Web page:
In his posthumously published memoir, When Breath Becomes Air (2016), Paul Kalanithi describes an early visit to his oncologist, a woman he already knows from his own work as a neurosurgeon. He asks her about the Kaplan-Meier curves for his cancer; this curve, as he explains elsewhere (95), “measures the number of patients surviving over time.” What he says seems carefully measured: “‘I know now’s not the time,’ I proceeded, ‘but I will want to talk about the Kaplan-Meier survival curves.’” She flat-out refuses, and without explaining why: “‘No,’ she said. ‘Absolutely not.’” (122) She refuses again, equally bluntly, at a later meeting. (130)
What justifies her refusal? Perhaps the answer is "nothing"; the patient asked a question and the physician should have answered it by providing the information her patient sought. That's the anti-paternalistic position, and it really has two elements. One is the argument that the patient is entitled to be the master of his own life, whatever the results. The other maintains that a well-informed patient is actually the person best equipped to make wise choices - the choices that will lead to the best results - about his treatment and his life.
Both of these are plausible arguments. In most circumstances I would say they are not just plausible but correct. And yet Kalanithi's oncologist evidently didn't accept them. In fact she never tells him how much time he has left, until his cancer has advanced much further and she tells him, then, that he has “five good years left.” (193) Kalanithi understands that when she says this, she is reassuring herself as much as him, “two people huddled together, as one faces the abyss.” (194)
It's possible that this series of events points to a common explanation for paternalism: that it protects the person acting paternalistically more than it protects the supposed beneficiary of the paternalist's protection. Perhaps Kalanithi's doctor found discussions with her patients about their potential life span uncomfortable, and only spoke in these terms when her empathy for Kalanithi’s situation made her even more uncomfortable with withholding reassurance. But this explanation, true as it may sometimes be, doesn’t feel correct here. So why would Kalanithi’s doctor have thought that Kalanithi’s best interest imperatively called for her to refuse to discuss the mortality curves even after he had asked her to do so?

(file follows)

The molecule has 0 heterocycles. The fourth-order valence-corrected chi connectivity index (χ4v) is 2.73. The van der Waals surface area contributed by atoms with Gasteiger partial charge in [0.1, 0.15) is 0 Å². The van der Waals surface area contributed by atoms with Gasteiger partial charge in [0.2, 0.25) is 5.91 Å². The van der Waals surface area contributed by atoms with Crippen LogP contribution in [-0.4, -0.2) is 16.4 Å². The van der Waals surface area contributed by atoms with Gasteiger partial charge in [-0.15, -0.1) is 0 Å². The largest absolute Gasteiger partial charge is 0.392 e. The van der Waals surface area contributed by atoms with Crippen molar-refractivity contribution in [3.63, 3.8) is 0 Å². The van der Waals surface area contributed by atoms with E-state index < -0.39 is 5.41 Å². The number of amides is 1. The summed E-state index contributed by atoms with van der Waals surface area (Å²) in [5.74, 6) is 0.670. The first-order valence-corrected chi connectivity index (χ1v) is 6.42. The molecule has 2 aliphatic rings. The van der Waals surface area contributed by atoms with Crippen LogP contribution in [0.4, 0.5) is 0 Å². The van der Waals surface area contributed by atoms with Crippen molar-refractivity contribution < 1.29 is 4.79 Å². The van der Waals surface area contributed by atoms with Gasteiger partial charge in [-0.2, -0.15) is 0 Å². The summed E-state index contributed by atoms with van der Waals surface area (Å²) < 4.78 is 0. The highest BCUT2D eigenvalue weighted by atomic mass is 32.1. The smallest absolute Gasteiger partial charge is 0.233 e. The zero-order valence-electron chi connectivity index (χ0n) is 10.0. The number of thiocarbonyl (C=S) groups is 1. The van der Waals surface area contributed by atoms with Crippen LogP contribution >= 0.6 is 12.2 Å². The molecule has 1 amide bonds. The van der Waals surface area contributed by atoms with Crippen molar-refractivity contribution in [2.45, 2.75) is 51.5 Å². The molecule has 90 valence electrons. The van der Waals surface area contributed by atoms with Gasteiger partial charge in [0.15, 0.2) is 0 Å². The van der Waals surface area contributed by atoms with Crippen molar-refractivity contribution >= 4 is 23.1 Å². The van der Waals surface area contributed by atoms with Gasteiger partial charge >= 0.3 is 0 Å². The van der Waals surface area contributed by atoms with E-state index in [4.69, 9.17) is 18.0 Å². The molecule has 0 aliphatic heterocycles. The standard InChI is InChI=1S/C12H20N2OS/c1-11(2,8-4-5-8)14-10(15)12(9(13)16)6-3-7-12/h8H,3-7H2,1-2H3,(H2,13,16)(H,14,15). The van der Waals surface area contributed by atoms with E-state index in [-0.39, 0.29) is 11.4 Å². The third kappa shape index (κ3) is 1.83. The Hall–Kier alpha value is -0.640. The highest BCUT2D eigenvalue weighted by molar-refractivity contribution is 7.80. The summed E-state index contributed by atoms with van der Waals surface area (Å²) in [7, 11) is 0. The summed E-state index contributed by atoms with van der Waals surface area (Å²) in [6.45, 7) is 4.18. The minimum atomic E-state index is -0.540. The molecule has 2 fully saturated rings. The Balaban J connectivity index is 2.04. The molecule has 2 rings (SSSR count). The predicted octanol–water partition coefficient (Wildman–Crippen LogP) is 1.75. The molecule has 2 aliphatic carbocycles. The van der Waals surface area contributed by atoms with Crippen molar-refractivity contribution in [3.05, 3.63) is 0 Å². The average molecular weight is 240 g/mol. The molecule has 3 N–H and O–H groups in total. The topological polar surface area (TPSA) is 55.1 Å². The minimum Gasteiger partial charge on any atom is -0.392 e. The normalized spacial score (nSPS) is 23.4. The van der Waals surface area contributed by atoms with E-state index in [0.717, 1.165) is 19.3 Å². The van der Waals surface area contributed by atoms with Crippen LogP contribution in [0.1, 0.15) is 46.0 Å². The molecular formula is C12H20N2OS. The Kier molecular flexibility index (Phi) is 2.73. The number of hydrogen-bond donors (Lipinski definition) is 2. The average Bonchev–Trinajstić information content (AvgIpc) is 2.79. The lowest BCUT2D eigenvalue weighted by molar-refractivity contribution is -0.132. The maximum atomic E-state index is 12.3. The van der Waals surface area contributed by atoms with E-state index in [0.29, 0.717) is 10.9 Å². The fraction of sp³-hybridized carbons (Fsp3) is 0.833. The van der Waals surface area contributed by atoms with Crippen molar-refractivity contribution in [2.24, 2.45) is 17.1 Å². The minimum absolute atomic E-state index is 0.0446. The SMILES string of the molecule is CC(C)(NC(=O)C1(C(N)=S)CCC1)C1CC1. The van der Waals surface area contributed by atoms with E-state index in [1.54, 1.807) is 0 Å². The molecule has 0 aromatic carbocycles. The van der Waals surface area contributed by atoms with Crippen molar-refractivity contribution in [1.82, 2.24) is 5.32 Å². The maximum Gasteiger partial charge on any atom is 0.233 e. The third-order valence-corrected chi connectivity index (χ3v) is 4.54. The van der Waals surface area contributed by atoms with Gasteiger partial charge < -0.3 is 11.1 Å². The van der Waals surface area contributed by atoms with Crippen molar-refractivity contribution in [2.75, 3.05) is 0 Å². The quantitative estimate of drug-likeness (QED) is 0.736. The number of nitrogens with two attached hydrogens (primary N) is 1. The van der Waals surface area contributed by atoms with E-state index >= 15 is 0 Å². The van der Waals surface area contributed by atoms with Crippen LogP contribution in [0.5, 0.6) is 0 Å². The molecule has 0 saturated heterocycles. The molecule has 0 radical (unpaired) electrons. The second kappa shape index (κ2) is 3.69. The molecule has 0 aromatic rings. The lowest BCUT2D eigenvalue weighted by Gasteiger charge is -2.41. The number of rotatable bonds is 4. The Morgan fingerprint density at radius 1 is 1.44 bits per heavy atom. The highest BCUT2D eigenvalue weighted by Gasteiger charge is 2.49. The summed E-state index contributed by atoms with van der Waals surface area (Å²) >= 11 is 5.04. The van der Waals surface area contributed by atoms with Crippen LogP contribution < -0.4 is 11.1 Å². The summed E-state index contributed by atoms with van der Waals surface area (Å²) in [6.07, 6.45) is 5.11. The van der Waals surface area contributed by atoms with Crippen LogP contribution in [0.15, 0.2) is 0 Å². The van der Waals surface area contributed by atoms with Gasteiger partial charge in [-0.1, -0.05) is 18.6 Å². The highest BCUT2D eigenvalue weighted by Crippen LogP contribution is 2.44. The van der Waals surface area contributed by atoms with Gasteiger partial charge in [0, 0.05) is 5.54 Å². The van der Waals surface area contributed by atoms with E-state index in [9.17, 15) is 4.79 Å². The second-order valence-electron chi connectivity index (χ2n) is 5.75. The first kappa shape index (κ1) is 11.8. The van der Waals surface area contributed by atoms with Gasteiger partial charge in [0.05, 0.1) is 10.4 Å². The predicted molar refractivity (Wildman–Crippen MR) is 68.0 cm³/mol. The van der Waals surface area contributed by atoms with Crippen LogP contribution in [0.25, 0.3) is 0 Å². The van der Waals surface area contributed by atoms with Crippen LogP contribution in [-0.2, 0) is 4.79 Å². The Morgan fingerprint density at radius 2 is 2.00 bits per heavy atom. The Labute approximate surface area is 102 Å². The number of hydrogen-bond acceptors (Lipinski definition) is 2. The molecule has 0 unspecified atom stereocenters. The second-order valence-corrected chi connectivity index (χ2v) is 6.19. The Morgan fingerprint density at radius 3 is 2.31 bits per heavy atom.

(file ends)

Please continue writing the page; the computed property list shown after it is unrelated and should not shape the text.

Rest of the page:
One answer might be that the oncologist knows her patient can't handle the information he's asking for. It's true that he might be overwhelmed by the blunt facts about his disease, but it's hard to believe that the oncologist knows this. After all, when she first meets him as a patient she has never seen him come to grips with having cancer. How could she be certain that he will be overwhelmed?
I think a better answer is that she does not know, but instead is uncertain how he will respond. He has asked for the information, and done so in the precise way that a physician might. That is some evidence that he wants the information and is ready for it - but it's not conclusive. Her patient has not dealt with being a patient before, and he himself probably can't be certain how he will respond. The doctor, for her part, can't easily know how good a judge of himself the patient is. There's also an oddity to his request that the oncologist might have reacted to - Kalanithi himself is a neurosurgeon, and undoubtedly can find the information he seeks. Why hasn't he in fact done just that? Perhaps he didn't entirely want the information, though he felt - as an expert, rationalist physician - that he should want it. (Later he does look up the statistics himself (132); that might indicate that his oncologist misjudged him from the start, or that she properly understood that if and when he was really ready for the data, he would get the information himself.)